A champion of solo gigs

A champion of solo gigs

classical beats

A champion of solo gigs

The beats, rhythms and creative bol techniques produced  by Pandit Ravindra Yavagal on his tabla will make one instantly connect to the divinity. His performances are enthralling and features classical mellifluousness. He is a tablachi par excellence with traditional compositional knowledge.

A child prodigy, Ravindra Yavagal gave his first solo performance at the age of 10. Born in 1959 to Ramachandra Yavagal and Parvathi Bai, he was initiated into music by his father when he was four years old. He came under the tutelage of Pandit Sheshagiri Hanagal and has had guidance briefly from Pandit Lalji Gokhale.

Yavagal has accompanied several top-ranking vocalists and instrumentalists in the world of Indian classical music such as Mallikarjun Mansur, Gangubai Hanagal, Bhimsen Joshi, Jasraj, C R Vyas, Rajan & Sajan Mishra, Ajoy Chakraborthy, Salamat Ali Khan of Pakistan, Begum Parveen Sultana et al.

Yavagal, with an open-minded creativeness in experimental and fusion music, has also shared the concert platform with great maestros of south Indian music.

Balamuralikrishna and T N Krishnan are among them. His concert tours have taken him to countries like USA, France, Egypt and Hong Kong. He has received honours and felicitations from several organisations. The Rajyotsava Award (1995) and the Aryabhata International Award (2011) are just two of them.


With a master’s degree in music, he is a ‘top-ranking’ artiste of All India Radio — he has been on the staff of All India Radio,  Bengaluru, for the last three decades.

Yavagal started Sri Rama Kala Vedike Trust in memory of his father, in 2006, which awards scholarships to students of music, conducts music workshops by senior artistes, and honours distinguished artistes every year with the Kalashringa Award. It also provides medical assistance to senior artistes and conducts art exhibitions.

Yavgal has reached the zenith as a soloist and as an accompanist. Speaking on the importance of the guru-shishya relationship’, he says, “My guruji, though very kind-hearted, was strict in teaching. I had to wait for months together to get new lessons. Unless satisfied with my performance, he would not teach further, which gave me a strong foundation. That close association helped me, apart from learning formal lessons of tabla, to observe and understand his thought process. But now, the guru-shishya tradition is diminishing. Students, within a short span of time, feel that they have learnt music sufficiently to become musicians, and stop going to gurus, which is unfortunate. One must realise that the guru-shishya relationship is invaluable.”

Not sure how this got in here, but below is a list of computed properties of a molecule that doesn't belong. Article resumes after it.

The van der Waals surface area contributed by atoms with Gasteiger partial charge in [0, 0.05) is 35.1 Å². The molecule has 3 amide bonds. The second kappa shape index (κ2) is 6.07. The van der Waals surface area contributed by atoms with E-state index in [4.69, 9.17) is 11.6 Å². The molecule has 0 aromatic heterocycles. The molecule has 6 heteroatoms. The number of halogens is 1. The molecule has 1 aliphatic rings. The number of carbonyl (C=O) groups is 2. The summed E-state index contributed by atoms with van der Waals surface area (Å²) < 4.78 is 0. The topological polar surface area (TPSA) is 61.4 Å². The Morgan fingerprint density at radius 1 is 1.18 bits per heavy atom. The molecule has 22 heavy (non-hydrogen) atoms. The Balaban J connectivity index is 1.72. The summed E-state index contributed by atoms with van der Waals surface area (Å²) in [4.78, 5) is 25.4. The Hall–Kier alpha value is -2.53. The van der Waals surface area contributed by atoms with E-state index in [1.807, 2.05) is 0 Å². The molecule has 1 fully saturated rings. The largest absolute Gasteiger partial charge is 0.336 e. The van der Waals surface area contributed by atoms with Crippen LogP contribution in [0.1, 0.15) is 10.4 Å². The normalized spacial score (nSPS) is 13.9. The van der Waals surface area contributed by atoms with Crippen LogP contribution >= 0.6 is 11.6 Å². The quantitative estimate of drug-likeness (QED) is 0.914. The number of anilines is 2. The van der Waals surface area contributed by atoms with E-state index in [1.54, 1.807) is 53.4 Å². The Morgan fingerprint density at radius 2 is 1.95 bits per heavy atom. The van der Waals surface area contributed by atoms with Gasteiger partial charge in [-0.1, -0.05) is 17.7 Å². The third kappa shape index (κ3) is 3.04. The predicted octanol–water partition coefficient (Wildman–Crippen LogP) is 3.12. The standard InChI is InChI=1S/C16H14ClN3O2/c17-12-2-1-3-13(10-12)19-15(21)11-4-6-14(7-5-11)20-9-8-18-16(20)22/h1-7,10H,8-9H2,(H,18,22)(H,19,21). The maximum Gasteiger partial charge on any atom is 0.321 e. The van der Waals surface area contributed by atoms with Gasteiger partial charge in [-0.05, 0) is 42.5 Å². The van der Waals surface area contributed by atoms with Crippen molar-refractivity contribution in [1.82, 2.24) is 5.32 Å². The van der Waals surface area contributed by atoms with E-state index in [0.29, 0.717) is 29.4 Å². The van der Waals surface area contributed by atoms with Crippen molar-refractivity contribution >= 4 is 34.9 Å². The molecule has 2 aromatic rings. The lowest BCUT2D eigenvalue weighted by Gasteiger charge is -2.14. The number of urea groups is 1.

When asked about what sets him apart from other stalwarts, he says, “First of all, I don’t think I am a stalwart. Learning is a life-long process, hence I am still a student. In my musical journey, I always see many possibilities. So I work hard with reverence and dedication.”

He adds, “I don’t prepare for any particular concert. I go on stage with a composed and clear mind and try to understand the thoughts of the co-artistes with the fine understanding the language of music gives, and in that process I bring out my own style and improvise on rhythm frameworks.”

Going solo

Should tabla solo concerts be encouraged as a separate category to make audiences understand the power of tabla-playing? “There is a general feeling that tabla and harmonium are only meant for accompaniment. This is sad. Students, while learning these instruments, are given taaleem (lessons) for solo performances. But later on they are looked upon as accompanists. Hence, riyaz done till then goes a waste, which diminishes creativity and interest. Organisers and music lovers should encourage solo tabla performances as much as they encourage concerts.”

The sweep of modernity includes novel ways to learn the tabla. One of it is ‘Learn to Play Tabla DVDs’. Yavgal still believes that “music should be taught on one-on-one basis. A shishya should surrender to his guru and learn with dedication. Practising in the presence of the guru enriches the student’s knowledge. Training through books is not at all possible. Learning through DVDs is limited, and it’s still an experimental process. Learning tabla online can help students overcome problems of physical distances, however.”

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